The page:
Wall, Beal set lofty goals for Wizards team: 50 wins, fi­nals.

The Washington Times Daily - - FRONT PAGE - BY HOWARD FENDRICH

John Wall is a peren­nial All-Star. Back­court mate Bradley Beal might fi­nally get that sort of recog­ni­tion this sea­son.

What both of the Wash­ing­ton Wizards’ start­ing guards in their 20s would re­ally love to do is, at long last, re­ally mat­ter in the NBA play­offs — and stick around more than two rounds.

The goals, Wall ex­plained, are sim­ple: “Try to get over 50 wins, get to the East­ern Con­fer­ence fi­nals, give our­selves a chance to make it to the fi­nals.”

How long has it been since this fran­chise won 50 games or reached the con­fer­ence fi­nals? Nearly 40 years: Wash­ing­ton last did ei­ther of those things when it did both way back in 1978-79.

A few mo­ments later, Wall added: “It’s all go­ing to start with me and Brad.” There’s no doubt about that.

Each guard av­er­aged 23.1 points last sea­son to help the Wizards go 49-33 and earn a No. 4 seed in the East be­fore los­ing to the Bos­ton Celtics in Game 7 of the con­fer­ence semi­fi­nals. It’s the third time in four years the team in the na­tion’s cap­i­tal ex­ited at that stage (the Wizards didn’t even make the play­offs in 2015-16).

As ev­ery­one around them, seem­ingly, made big moves in the off­sea­son, the Wizards stayed with what they had, not mak­ing a sin­gle al­ter­ation to their start­ing lineup (Wall, Beal, Otto Porter Jr., Marki­eff Mor­ris, Marcin Gor­tat), while also hold­ing onto top re­serves Kelly Oubre Jr., Ian Mahinmi and Ja­son Smith.

“We know that we can’t re­lax,” Porter said, “just be­cause we’re back.”

Aside from giv­ing Wall and Porter new deals, all Pres­i­dent Ernie Grun­feld did to the ros­ter was ad­just the bench a bit, bring­ing in back­ups Tim Fra­zier, Jodie Meeks and Mike Scott.

“I don’t care what any other team does. They make change,

they make stuff to make their team bet­ter,” said Wall, who was sec­ond in the league with 10.7 as­sists per game and tied for first by av­er­ag­ing two steals. “We did what we had to do to make our team bet­ter.”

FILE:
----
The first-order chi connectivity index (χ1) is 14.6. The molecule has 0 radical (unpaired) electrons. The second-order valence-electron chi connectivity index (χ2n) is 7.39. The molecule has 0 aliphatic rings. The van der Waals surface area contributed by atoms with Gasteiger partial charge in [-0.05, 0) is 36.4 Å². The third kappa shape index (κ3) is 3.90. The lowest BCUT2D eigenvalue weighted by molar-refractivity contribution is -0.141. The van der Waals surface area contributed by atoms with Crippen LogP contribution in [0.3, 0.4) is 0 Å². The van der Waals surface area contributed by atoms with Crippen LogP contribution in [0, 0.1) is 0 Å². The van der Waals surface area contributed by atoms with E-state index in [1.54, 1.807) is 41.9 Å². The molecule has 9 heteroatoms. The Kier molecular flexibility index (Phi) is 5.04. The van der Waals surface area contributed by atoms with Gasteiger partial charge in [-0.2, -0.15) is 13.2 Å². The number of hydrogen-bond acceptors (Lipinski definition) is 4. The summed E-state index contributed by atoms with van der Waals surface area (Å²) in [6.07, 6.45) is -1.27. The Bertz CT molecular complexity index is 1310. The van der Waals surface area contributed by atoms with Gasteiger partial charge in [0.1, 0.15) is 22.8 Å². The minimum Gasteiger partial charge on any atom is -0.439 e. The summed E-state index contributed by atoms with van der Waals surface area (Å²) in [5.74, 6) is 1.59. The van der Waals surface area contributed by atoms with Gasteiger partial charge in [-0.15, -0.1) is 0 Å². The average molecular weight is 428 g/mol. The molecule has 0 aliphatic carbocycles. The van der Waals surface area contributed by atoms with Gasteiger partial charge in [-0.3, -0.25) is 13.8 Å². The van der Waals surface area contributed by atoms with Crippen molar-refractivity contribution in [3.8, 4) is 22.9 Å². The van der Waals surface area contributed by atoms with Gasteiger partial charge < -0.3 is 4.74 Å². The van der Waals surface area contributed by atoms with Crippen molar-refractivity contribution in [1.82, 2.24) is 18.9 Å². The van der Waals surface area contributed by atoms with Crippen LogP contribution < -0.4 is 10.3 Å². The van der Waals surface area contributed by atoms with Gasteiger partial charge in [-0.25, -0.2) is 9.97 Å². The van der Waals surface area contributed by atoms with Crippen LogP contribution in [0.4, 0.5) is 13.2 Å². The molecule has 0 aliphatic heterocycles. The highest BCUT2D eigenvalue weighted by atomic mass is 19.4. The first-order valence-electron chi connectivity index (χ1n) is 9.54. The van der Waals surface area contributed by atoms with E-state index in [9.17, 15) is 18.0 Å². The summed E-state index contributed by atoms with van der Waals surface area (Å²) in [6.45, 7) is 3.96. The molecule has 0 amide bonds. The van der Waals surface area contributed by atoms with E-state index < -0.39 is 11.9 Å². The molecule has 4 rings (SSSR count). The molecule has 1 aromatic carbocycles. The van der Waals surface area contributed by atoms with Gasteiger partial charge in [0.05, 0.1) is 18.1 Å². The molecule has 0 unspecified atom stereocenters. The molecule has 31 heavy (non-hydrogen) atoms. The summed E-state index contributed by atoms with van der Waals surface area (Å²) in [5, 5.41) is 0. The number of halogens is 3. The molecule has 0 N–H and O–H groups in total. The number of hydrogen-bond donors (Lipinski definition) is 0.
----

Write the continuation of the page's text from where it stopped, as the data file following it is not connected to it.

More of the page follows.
There was a pop­u­lar story line not that long ago that sur­mised that Wall and Beal didn’t get along with each other, didn’t en­joy play­ing with each other, would have trou­ble shar­ing the bas­ket­ball and figuring out how to win with each other. They scoff at that nowa­days.

“I felt like it was funny then, be­cause it kind of just came out of nowhere. I don’t know. I don’t re­ally un­der­stand it. We’ve been to­gether, this is six years for me, eight for him. That’s a long time in this league, es­pe­cially . ... We still laugh at it to­day,” Beal said. “We re­al­ize that he wouldn’t be where he is with­out me and vice versa.”

And the Wizards wouldn’t be where they are with­out the two of them. Now they want go get some­where they’ve never been.

One key is to get off to a bet­ter start than a year ago, when coach Scott Brooks was new to the team and the Wizards opened 2-8. Some­thing that could make that tough, though: Mor­ris is go­ing to sit out the be­gin­ning of the reg­u­lar sea­son af­ter hav­ing sports her­nia surgery last month. Porter fin­ished fifth in the NBA last sea­son with a 43.4 shoot­ing per­cent­age on 3s, a rise of nearly 10 per­cent from just two sea­sons ear­lier. He also av­er­aged ca­reer highs of 13.4 points, 6.4 re­bounds, 51.6 over­all field-goal per­cent­age and 83.2 free-throw per­cent­age. The re­ward was a $106.5 mil­lion, four-year of­fer sheet from the Brook­lyn Nets that Wash­ing­ton matched.

“It made me want to work harder,” Porter said.

The Wizards have not al­ways been as good at play­ing de­fense as they are to pay­ing lip ser­vice to its im­por­tance. Last sea­son, Wash­ing­ton ranked fifth in the NBA in scor­ing per game at 109.2 but only 21st in the 30-team league in scor­ing de­fense, al­low­ing 107.4 points. Even worse: They were 24th in op­po­nents’ field-goal per­cent­age, 46.6.

The Wizards open at home on Oct. 18 against the Philadel­phia 76ers.

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